THE IDEA OF PROGRESS.
THE Romanes Lecture delivered at Oxford on Thursday week by the Dean of St. Paul's should cause as much heart-searching as the famous discourse in Evolution and Ethics which Huxley gave from the same platform in 1893. Huxley in his eloquent survey of ancient philosophy and modern science showed that the " survival of the fittest " did not imply the survival of the best in the most moral beings, and that " social progress means a checking of the cosmic progress at every step and the substitution for it of another, which may be called the ethical process. The thief and the murderer follow nature just as much as the philanthropist. The theory of evolution encourages no millennial anticipations." Taking up Huxley's parable after twenty-seven years, which have not on the whole encouraged facile optimism, Dr. Inge—whose lecture has just been published by the Clarendon Press (2s. net)—assured his audience that the belief in Progress, " not as an ideal but as an indisputable fact, not as a task for humanity but as a law of Nature," was only a modern superstition. The ancients recog- nized progress and decline, but favoured the theory of a series of cycles in which history repeats itself—a theory that commended itself to Goethe and to Shelley. The Middle Ages looked to another world for perfection. In the eighteenth century " Western Europe began to dream of an approaching millennium without miracle, to be gradually ushered in under the auspices of a faculty which was called Reason." The French Revolution and still more the Industrial Revolution convinced the multitude that the dream was coming true. " It was obvious to many of our grandparents that a nation which travels sixty miles an hour must be five times as civilized as one which only travels twelve." Hegel, Comte and Darwin, as interpreted by Herbert Spencer, appeared to give philosophic sanction to " the blessed law of progress." " Progress is not an accident but a necessity," said Spencer ; " What we call evil and immorality must
disappear. It is certain that man must become perfect." But Dr. Inge dissents. In his caustic way, the lecturer pointed out that " civilization is a disease which is almost invariably fatal unless it is checked in time." The Hindus and Chinese advanced to a certain point and then stopped. They survive, but where are the Greeks and Romans ? : • " Aristocracies everywhere die out.. Do we not see to-day the complex organization of the ecclesiastic and college don succumbing before the simple squeezing and sucking organs of the profiteer and trade unionist ? If so-called civilized nations show any protracted vitality, it is because they are only civilized at the top. Ancient civilizations were destroyed by imported barbarians ; we breed our own."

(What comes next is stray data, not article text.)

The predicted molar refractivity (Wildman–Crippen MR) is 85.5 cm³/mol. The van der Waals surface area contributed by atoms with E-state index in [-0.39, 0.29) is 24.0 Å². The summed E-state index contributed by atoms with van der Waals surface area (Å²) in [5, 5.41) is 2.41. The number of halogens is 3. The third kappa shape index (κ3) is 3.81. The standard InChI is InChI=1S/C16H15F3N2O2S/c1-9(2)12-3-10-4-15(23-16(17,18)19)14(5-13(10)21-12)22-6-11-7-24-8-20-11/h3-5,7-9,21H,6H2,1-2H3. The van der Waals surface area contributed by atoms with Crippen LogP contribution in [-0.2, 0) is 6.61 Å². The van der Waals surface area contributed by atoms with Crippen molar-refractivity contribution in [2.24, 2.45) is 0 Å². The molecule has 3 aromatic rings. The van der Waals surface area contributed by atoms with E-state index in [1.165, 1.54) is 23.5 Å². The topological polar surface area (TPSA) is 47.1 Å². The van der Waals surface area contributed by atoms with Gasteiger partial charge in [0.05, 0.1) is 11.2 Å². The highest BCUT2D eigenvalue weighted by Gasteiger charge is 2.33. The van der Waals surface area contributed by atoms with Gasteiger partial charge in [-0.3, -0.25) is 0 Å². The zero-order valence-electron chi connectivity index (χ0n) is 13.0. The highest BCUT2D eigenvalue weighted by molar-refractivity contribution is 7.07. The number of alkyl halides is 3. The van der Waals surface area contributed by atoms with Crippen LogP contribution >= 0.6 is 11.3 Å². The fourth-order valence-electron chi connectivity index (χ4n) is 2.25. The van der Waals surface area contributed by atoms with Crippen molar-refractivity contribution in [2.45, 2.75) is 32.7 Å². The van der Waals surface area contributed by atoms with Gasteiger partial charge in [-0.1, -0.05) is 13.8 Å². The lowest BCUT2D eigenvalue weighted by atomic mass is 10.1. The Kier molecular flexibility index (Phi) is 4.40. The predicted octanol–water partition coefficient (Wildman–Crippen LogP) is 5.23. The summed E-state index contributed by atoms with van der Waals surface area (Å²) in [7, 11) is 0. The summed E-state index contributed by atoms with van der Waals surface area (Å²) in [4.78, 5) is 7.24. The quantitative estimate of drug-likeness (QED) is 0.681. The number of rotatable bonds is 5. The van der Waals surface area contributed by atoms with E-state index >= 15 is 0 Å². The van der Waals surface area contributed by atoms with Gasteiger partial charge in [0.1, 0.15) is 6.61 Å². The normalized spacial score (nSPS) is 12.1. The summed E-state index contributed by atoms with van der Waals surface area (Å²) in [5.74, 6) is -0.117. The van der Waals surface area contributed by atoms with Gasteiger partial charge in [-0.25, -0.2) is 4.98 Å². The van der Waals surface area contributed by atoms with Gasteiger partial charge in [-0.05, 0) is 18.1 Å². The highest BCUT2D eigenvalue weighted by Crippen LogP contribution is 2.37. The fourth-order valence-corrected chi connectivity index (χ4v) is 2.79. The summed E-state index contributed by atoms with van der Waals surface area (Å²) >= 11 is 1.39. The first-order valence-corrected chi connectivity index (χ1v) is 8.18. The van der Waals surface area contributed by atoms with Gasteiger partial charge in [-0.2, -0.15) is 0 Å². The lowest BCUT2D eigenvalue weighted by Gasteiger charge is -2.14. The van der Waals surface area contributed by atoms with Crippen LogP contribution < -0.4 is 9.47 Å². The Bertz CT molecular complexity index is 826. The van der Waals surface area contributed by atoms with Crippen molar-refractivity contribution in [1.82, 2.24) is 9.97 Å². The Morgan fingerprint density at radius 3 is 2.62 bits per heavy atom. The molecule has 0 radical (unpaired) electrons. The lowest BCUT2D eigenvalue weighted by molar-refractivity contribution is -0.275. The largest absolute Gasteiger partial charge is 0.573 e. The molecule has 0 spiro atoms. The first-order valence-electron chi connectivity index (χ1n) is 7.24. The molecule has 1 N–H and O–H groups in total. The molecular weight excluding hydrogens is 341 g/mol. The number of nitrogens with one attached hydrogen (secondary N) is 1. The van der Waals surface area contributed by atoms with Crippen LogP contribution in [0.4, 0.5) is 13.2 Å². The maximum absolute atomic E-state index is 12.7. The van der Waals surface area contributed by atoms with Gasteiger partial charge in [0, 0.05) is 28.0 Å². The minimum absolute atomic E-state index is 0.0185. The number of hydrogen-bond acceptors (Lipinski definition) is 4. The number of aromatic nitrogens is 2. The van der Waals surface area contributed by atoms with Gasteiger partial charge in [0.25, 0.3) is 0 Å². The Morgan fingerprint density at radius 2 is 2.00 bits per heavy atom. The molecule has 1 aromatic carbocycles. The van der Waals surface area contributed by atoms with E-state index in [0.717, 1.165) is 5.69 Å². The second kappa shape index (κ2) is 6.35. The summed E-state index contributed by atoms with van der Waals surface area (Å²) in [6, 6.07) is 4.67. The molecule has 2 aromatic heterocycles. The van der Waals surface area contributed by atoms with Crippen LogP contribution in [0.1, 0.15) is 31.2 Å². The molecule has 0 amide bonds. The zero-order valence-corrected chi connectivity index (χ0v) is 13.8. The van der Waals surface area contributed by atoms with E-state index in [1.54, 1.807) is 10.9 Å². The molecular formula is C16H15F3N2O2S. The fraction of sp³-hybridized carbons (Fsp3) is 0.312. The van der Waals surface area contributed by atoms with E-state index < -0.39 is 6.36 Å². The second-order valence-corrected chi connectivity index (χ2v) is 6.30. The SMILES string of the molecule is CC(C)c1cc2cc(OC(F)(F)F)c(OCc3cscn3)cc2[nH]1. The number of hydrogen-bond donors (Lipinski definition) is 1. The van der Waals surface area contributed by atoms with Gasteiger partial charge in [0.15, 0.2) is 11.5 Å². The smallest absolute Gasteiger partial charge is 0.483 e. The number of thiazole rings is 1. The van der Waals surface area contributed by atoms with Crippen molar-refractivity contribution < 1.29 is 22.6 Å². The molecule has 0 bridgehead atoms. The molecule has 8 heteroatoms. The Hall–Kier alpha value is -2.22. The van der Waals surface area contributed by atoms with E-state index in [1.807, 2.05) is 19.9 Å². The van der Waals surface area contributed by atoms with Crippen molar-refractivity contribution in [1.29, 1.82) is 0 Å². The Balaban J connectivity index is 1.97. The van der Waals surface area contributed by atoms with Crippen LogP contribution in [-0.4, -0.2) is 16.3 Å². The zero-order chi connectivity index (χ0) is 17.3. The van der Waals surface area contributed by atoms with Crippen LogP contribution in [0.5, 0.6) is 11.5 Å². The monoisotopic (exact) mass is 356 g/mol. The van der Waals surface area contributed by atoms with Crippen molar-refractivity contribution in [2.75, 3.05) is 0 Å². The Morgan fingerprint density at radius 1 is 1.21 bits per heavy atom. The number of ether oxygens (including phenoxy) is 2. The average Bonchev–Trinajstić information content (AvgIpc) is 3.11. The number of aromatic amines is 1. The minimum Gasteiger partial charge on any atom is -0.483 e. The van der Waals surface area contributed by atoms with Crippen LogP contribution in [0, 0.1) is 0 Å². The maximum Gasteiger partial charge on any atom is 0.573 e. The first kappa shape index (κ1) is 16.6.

Has man, the Dean inquired, improved the world by domina- ting it ? " If it is progress to turn the fields and woods of Essex into East and West Ham, we may be thankful that progress is a transient and sporadic phenomenon in history." He recalled Huxley's disavowal of progress from the scientific side and quoted Mr. Bertrand Russell's assertion that, in the struggle with the cosmic progress foreshadowed by Huxley, man must go under. Dr. Inge dismissed that " natural snob," the his- torian, with contempt. The politician had been corrupted by the superstition: " On the theory of progress, whatever is coming must be right."
" The votaries of progress mistake the flowing tide for the river of eternity, and when the tide turns they are likely to be left stranded like the corks and scraps of seaweed which mark the high-water line. This has already happened, though few realize it. The praises of Liberty are mainly left to Conser- vatives, who couple it with Property as something to be defended, and to conscientious objectors, who dissociate it from their country, which is not to be defended. Democracy—the magic ballot-box—has few worshippers any longer except in America, where men will still shout for about two hours—and indeed much longer—that she is great '."